EphB2 and ephrin-B2 regulate the ionic homeostasis of vestibular endolymph

Christopher Dravis, Tao Wu, Michael J. Chumley, Nobuhiko Yokoyama, Shiniu Wei, Doris K. Wu, Daniel C. Marcus, Mark Henkemeyer

Research output: Contribution to journalArticlepeer-review

21 Scopus citations


The ability to transport cations and anions across epithelia is critical for the regulation of pH, ionic homeostasis, and volume of extracellular fluids. Although the transporters and channels that facilitate ion and water movement across cell membranes are well known, the molecular mechanisms and signal transduction events that regulate these activities remain poorly understood. The Eph family of receptor tyrosine kinases and their membrane-anchored ephrin ligands are well known to transduce bidirectional signals that control axon guidance and other cell migration/adhesion events during development. However, these molecules are also expressed in non-motile epithelial cells, including EphB2 in K+-secreting vestibular dark cells and ephrin-B2 in the adjacent transitional cells of the inner ear. Consistent with these expression patterns, mice with cytoplasmic domain mutations that interfere with EphB2 forward signaling or ephrin-B2 reverse signaling exhibit a hyperactive circling (waltzing) locomotion associated with a decreased amount of endolymph fluid that normally fills the vestibular labyrinth. Endolymph is unusual as an extracellular fluid in that it is normally high in K+ and low in Na+. Direct measurement of this fluid in live animals revealed significant decreases in K+ concentration and endolymphatic potential in both EphB2 and ephrin-B2 mutant mice. Our findings provide evidence that bidirectional signaling mediated by B-subclass Ephs and ephrins controls the production and ionic homeostasis of endolymph fluid and thereby provide the first evidence that these molecules can control the activities of mature epithelial cells.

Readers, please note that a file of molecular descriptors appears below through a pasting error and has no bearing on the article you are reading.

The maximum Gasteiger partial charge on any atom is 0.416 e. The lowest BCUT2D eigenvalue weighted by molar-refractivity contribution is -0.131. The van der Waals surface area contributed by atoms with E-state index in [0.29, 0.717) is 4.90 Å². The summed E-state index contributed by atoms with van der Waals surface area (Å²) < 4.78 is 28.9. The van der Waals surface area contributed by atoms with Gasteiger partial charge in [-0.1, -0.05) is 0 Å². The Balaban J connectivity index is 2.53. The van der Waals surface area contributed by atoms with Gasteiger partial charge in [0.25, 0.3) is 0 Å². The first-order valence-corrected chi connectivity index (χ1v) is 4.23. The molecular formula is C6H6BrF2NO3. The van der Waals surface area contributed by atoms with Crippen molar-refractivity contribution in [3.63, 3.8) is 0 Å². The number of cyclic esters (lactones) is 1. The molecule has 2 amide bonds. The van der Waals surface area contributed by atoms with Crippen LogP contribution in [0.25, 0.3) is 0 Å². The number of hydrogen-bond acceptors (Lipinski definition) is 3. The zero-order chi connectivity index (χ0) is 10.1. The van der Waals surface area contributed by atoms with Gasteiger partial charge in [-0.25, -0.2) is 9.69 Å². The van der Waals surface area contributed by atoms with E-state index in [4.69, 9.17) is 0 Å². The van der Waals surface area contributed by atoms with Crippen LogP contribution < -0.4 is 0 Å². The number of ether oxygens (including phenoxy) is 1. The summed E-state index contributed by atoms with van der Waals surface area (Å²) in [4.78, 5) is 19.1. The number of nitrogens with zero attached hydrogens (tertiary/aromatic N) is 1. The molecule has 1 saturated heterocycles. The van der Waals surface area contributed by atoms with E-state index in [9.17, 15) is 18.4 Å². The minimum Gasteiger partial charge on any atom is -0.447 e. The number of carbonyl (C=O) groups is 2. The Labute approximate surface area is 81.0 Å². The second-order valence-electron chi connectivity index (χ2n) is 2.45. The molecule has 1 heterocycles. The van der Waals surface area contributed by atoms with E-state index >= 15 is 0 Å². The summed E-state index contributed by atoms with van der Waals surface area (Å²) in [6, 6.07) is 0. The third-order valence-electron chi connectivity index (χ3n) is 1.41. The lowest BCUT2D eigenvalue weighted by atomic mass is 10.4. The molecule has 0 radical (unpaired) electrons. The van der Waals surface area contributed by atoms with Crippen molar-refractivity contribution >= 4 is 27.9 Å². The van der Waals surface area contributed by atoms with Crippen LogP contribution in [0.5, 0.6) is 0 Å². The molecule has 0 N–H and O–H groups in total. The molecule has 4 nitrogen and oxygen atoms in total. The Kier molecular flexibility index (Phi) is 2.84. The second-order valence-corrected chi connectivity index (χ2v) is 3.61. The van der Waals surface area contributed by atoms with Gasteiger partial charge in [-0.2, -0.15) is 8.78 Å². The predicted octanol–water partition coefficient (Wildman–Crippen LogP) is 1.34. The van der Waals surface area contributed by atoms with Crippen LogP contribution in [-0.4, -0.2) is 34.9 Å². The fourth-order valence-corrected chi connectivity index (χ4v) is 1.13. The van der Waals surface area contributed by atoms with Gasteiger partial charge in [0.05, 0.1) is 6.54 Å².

Original languageEnglish (US)
Pages (from-to)93-104
Number of pages12
JournalHearing Research
Issue number1-2
StatePublished - Jan 2007


  • Dark cells
  • Endolymph
  • EphB2
  • Ephrin-B2
  • Ionic homeostasis
  • Potassium
  • Receptor tyrosine kinase
  • Transitional cells
  • Vestibular epithelium

ASJC Scopus subject areas

  • Sensory Systems


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